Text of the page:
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06-11-2018 3:13 pm  #1


Officers Notebook - reasons for seizure

This information was required to support a case. It was applied for as an FOI.

Dear Home Office,
Is a Border Force officer required to enter reasons for seizure in his notebook.

Yours faithfully,

 Please be aware that we have decided to handle your correspondence of xxxxxx2018 outside the provisions of the Freedom of Information Act. This is because it does not meet the criteria for a Freedom of Information request, as it does not ask for recorded information.

 Thank you for your e mail of  xxxxxxxx 2018.    I confirm that Border Force officers are required to enter in their
notebooks reasons for seizure of goods.  

Sincerely,   
Duty  Officer.
 

Last edited by eezyrider (06-11-2018 3:15 pm)


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06-11-2018 3:51 pm  #2


Re: Officers Notebook - reasons for seizure

i suppose the 'reasons for seizure' are written in afterwards,and certainly not before a passenger has signed the notebook?


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06-11-2018 4:28 pm  #3


Re: Officers Notebook - reasons for seizure

Not really. Maybe you are confusing that with reasons for the stop which are written in after and not given.

The member concerned has absolutely nothing stating the reasons for seizure. In his SAR there is an internal memo which states insufficient reasons to proceed to condems. How can he possibly argue the case when he does not know the reasons his goods were seized?

A notebook copy for another case includes the reasons after the interview record and before the signature.


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06-11-2018 10:28 pm  #4


Re: Officers Notebook - reasons for seizure

normally when a seizure is made , the passenger is asked to sign the note book, so in theory agreeing what was asked and answered, so i doubt many would agree to signing a notebook were the reasons for seizure was entered and they are expected to agree with them.   Ive never seen a note book with reasons for seizure already written in before the passenger signed it . But ive seen quite a few with things added after the passenger has signed.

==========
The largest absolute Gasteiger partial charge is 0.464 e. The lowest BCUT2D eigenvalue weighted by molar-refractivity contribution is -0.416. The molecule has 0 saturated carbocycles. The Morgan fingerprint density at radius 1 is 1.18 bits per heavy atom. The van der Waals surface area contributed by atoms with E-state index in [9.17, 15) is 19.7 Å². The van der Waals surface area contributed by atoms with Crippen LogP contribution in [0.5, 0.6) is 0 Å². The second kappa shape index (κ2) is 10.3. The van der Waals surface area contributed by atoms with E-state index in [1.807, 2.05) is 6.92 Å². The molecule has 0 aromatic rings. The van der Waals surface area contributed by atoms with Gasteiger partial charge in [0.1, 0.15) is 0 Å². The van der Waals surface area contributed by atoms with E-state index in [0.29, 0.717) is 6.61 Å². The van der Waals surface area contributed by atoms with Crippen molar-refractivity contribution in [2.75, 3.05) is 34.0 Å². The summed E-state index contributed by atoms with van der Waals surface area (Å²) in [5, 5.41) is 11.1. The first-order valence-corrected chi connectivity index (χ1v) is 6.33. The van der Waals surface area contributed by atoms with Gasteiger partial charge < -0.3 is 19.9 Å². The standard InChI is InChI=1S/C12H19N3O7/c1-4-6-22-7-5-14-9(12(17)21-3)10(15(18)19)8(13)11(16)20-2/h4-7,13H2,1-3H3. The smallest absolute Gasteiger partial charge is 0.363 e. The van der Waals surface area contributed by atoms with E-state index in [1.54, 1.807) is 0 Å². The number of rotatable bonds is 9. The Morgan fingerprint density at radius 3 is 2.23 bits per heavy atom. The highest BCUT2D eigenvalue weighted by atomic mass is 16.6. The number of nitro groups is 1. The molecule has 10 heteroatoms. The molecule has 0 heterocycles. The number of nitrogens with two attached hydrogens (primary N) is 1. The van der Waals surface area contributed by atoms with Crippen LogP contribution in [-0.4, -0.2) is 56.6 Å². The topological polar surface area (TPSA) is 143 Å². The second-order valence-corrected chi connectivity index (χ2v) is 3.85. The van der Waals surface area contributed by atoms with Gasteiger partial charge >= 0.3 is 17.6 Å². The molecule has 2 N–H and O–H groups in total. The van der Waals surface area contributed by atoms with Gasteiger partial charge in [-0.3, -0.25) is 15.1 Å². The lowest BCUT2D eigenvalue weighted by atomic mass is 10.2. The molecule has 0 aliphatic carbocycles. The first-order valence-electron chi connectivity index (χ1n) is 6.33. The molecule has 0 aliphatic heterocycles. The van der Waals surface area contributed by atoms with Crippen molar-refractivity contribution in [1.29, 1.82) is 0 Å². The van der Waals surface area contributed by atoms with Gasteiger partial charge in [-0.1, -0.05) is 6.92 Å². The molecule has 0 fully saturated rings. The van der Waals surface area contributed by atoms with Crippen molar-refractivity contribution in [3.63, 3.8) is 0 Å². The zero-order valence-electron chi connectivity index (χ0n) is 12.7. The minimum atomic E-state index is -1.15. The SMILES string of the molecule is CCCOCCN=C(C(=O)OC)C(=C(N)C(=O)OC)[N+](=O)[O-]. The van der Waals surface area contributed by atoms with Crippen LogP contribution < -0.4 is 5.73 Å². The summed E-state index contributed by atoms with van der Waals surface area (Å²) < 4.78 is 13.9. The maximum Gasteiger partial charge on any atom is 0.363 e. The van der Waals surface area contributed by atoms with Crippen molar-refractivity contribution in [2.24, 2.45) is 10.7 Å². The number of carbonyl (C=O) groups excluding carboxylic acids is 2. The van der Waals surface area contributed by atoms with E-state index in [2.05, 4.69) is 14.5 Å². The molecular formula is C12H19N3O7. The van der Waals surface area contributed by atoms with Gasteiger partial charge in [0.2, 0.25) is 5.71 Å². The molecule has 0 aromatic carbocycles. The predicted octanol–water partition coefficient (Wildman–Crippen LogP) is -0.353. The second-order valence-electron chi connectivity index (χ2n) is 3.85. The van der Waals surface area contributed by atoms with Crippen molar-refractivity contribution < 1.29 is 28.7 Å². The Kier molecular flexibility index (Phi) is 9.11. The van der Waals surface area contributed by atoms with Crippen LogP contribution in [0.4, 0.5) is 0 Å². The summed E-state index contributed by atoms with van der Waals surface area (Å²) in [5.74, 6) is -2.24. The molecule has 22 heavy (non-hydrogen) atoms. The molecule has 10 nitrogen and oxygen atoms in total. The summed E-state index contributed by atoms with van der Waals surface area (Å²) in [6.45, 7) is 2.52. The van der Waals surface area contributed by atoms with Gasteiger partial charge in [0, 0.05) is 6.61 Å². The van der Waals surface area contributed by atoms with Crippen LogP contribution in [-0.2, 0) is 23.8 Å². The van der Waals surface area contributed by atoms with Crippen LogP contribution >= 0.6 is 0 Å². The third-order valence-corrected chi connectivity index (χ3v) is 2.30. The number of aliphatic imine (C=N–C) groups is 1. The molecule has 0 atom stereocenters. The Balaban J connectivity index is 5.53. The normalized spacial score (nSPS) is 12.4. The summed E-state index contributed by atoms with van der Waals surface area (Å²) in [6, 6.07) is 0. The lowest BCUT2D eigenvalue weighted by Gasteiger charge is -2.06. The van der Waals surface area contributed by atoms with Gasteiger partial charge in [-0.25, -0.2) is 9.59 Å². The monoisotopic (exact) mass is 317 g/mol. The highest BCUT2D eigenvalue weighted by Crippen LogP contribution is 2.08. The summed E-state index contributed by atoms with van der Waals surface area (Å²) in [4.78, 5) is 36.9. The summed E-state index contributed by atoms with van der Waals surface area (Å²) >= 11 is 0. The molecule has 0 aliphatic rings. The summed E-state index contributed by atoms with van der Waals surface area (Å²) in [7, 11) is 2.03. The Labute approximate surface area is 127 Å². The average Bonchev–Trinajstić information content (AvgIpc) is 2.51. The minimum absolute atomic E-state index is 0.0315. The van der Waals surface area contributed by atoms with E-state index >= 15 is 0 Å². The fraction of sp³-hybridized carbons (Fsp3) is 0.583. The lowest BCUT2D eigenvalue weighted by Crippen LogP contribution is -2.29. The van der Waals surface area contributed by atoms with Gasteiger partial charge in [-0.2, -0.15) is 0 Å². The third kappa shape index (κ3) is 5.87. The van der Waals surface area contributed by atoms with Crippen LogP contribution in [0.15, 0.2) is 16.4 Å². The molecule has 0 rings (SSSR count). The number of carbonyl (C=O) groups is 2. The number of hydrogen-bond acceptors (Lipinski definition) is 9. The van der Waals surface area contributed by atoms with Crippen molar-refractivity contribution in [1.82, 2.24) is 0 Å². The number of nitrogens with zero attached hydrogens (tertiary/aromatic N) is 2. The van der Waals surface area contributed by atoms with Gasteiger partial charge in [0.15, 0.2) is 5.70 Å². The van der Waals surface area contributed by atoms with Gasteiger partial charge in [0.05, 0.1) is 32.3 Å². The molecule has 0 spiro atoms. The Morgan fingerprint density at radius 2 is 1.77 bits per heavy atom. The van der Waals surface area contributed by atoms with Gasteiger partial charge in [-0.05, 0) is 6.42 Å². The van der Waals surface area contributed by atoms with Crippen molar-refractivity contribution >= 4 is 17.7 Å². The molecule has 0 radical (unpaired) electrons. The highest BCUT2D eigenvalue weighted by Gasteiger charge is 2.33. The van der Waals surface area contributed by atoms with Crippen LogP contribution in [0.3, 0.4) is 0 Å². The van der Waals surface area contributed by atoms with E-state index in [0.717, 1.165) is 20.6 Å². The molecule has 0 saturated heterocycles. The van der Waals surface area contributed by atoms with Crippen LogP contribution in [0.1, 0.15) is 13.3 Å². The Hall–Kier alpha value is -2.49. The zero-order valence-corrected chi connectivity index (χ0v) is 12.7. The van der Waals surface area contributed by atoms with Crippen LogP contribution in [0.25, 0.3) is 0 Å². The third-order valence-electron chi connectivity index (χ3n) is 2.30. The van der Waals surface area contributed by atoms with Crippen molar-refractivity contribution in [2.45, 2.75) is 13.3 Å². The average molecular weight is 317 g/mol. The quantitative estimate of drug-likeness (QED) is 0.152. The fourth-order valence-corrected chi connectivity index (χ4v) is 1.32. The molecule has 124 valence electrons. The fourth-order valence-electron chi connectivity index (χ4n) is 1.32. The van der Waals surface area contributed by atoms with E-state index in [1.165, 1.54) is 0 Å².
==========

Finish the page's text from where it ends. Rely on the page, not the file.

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06-11-2018 11:52 pm  #5


Re: Officers Notebook - reasons for seizure

Yep see what you mean, but I'll email copies to you, then tell me what you think.


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09-11-2018 8:40 pm  #6


Re: Officers Notebook - reasons for seizure

eezyrider wrote:

The member concerned has absolutely nothing stating the reasons for seizure. In his SAR there is an internal memo which states insufficient reasons to proceed to condems. How can he possibly argue the case when he does not know the reasons his goods were seized?
.

No PCAL?

 

09-11-2018 9:16 pm  #7


Re: Officers Notebook - reasons for seizure

I do not believe a PCAL was sent. We have a copy of the NPSU internal progress sheet included in the SAR, stating the various steps taken and there is no mention there either of a PCAL.


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09-11-2018 9:42 pm  #8


Re: Officers Notebook - reasons for seizure

Well if the member has never been given any reasons for seizure, and there is none cited on the court summons, there could  be an argument that the complaint should  be struck out on the grounds that there is no case to answer.

I am doubtful whether this course of action  is feasible for a Litigant in Person, however.
 

 

09-11-2018 11:09 pm  #9


Re: Officers Notebook - reasons for seizure

turbulentupstart wrote:

Well if the member has never been given any reasons for seizure, and there is none cited on the court summons, there could  be an argument that the complaint should  be struck out on the grounds that there is no case to answer.

I am doubtful whether this course of action  is feasible for a Litigant in Person, however.
 

Initially that was my advice for the prelim hearing. However having thought about it, if he applied for the case to be struck out would it be tantamount to asking for the case to be withdrawn? The goods would be forfeited and he would not have an option to win his case?

I suggested saying in court he has not been able to properly prepare a case because he has no reasons for seizure to argue. (we have of course carefully prepared the case) and hope the mags see it as a serious failure on the part of BF.

Just checked through all the paperwork again and the only thing on the summons is ''quantity in excess of the guidelines''
 

Last edited by eezyrider (09-11-2018 11:16 pm)


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10-11-2018 5:47 pm  #10


Re: Officers Notebook - reasons for seizure

eezyrider wrote:

Initially that was my advice for the prelim hearing. However having thought about it, if he applied for the case to be struck out would it be tantamount to asking for the case to be withdrawn? The goods would be forfeited and he would not have an option to win his case?
 

No it would be a request that the magistrates summarily dismiss the application for condemnation. As I said, however, I'm not sure that it would be a wise course for a unrepresented litigant to take. Perhaps if a similar situation arises in the future, it might be possible to get advice from a solicitor on that specific point.

eezyrider wrote:

Just checked through all the paperwork again and the only thing on the summons is ''quantity in excess of the guidelines''
 

The Hoverspeed case would suggest that this is, in itself, a legally insufficient reason to condemn the goods as forfeit.
 

 

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